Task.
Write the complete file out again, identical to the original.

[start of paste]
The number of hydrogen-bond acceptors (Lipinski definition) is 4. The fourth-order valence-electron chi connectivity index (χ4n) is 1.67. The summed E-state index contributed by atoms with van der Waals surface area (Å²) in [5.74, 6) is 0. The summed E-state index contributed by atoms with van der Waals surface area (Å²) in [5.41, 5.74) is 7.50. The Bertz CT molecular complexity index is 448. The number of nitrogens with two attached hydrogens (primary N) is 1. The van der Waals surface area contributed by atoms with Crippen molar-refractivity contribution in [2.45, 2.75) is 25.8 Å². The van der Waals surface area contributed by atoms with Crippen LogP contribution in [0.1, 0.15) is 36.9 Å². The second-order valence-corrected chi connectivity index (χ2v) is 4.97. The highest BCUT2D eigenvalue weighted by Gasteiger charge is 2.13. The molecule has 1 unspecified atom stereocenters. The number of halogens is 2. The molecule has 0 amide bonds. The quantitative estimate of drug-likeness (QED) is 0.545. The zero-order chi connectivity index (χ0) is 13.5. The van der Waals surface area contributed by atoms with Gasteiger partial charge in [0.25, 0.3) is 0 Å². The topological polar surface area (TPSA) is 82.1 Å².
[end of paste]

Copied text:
The number of hydrogen-bond acceptors (Lipinski definition) is 4. The fourth-order valence-electron chi connectivity index (χ4n) is 1.67. The summed E-state index contributed by atoms with van der Waals surface area (Å²) in [5.74, 6) is 0. The summed E-state index contributed by atoms with van der Waals surface area (Å²) in [5.41, 5.74) is 7.50. The Bertz CT molecular complexity index is 448. The number of nitrogens with two attached hydrogens (primary N) is 1. The van der Waals surface area contributed by atoms with Crippen molar-refractivity contribution in [2.45, 2.75) is 25.8 Å². The van der Waals surface area contributed by atoms with Crippen LogP contribution in [0.1, 0.15) is 36.9 Å². The second-order valence-corrected chi connectivity index (χ2v) is 4.97. The highest BCUT2D eigenvalue weighted by Gasteiger charge is 2.13. The molecule has 1 unspecified atom stereocenters. The number of halogens is 2. The molecule has 0 amide bonds. The quantitative estimate of drug-likeness (QED) is 0.545. The zero-order chi connectivity index (χ0) is 13.5. The van der Waals surface area contributed by atoms with Gasteiger partial charge in [0.25, 0.3) is 0 Å². The topological polar surface area (TPSA) is 82.1 Å².